pathology; its results .were fatal to
vision, but there were no means of
diagnosing the conditions attending
the earlier stages, and blindness fol-
lowed almost certainly and inevitably.
The investigation of the disease has
brought us a remedy in the excision
of a portion of the iris — a practice in-
troduced by Yon Grafe, of Berlin, and
of which the success is in suitable
cases most gratifying.

Another series of examples may be
chosen to illustrate the application of
ophthalmoscopy. I avoid giving de-
tails here, but it is perhaps right to
say that these are not fanciful sketches,
* but notices of cases in my experi-
ence and taken from my note-books
of practice. Two persons are asking
for advice as to the management of
their eyes for short-sightedness. Are
both to receive the same advice ? The
ophthalmoscope alone can furnish pos-
itive data. With this we may dis-
cover a staphylomatous condition of
the back of the eye, a bright excentric
marg'm around the optic disc and
edg^ with black pigment. Examin-
ing it closely, we may find that this
pigmented edge giv^ evidence of pro-
gressive inflammation at the back of the
eye, and extending to continuous and
increasing atrophy and retrocession of
the coats of the eye. This person is
in danger of becoming rapidly made
short-sighted or of losing sight alto-
gether. We must prohibit the use of
concave glasses for a certain length of
time, and must adopt active and effec-
tual measures for subduing the atro-
phic inflammation. In the other patient
the ophthalmoscope may show us but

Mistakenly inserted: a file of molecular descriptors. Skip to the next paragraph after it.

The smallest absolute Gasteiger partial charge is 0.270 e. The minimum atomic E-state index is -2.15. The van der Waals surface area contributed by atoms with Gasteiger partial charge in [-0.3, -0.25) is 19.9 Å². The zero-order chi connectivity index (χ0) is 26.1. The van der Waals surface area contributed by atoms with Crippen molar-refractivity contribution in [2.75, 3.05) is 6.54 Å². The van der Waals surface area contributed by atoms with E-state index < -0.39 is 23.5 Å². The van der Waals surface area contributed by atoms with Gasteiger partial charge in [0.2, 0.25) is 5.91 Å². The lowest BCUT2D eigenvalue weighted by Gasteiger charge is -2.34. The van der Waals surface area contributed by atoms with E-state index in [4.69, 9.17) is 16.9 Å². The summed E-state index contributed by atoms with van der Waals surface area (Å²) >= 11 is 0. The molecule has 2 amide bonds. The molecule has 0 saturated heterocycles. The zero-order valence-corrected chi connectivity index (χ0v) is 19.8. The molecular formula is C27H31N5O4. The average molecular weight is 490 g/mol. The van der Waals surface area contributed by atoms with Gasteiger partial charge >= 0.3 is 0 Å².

Btile stretching or waste, a&d that not

progressive, and will enable us then
to calm his fears, to prescribe appropri-
ate glasses, and to dismiss him to his
occupation with ease of mind and
safety. So with sudden lose of sight
from intra^ocular haemorrhage, the
ophthalmoscope gives us information
which could never have been guessed
at without it, and guides us, not only
to the local knowledge, but to the con-
stitutional information essential for

There are certain condidons of the
eye which may warn any one that it
is desirable that the condition of the
vision ought to be investigated by the
ophthalmoscope. Rapidly increasing
short-sightedness is one of the most
marked, and when this becomes asso-
ciated with weakness of sight and loss
of acuteness in the perception of small
objects, the warning is very oi^gent
A diminution in the field of vision is
another important indication of inter-
nal changes in the eye, of whidi only
the ophthalmoscope can detect the true
nature. It would be difficult, perhaps,
to say whether more mischief is done
and more sufiering is caused by the
total neglect of such symptoms or by
their ignorant palliation by the aid of
common spectacles, chosen empirically,
because they fetcilitate vision for the
time. The great use of the ophthal-
moscope, then, is this : that it arms ns
with an instrument of predsion, by
which we can determine the precise
local condition of the parts of die eye
in which the function of sight is resi-
dent and through which it is regulated.
If it cannot do all that we might ask,
it is because the sense of sight is in
truth a cerebral function, of which the
eye is only an instrument; and in
dealing with cerebral afiections of the
sight, it can indeed give us informatiaED
which without it we should lack, bat
it leaves still to be desired more inti-
mate acquaintance with first causes,
which at present we can only discuss
inferentially. To the amateur in
science, and to the lover of nature, it
discloses an exquisite spectacle, un-
known till now, that carrieB obserrm-

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The POgrima^ io Ksvlaar^ 127

tkm into the inner chambers of the Iit- which I had made for the purpose, and

ing eye, and displays its wonders and was examined, by the aid of a modifica*

its beauties. The observation is per- tion which I devised of Liebreich's de-

fectlj painless, and may easily be ef- monstmting ophthalmoscope, by many

feeted : rabbits, for example, submit score of observers. Mine has the ad*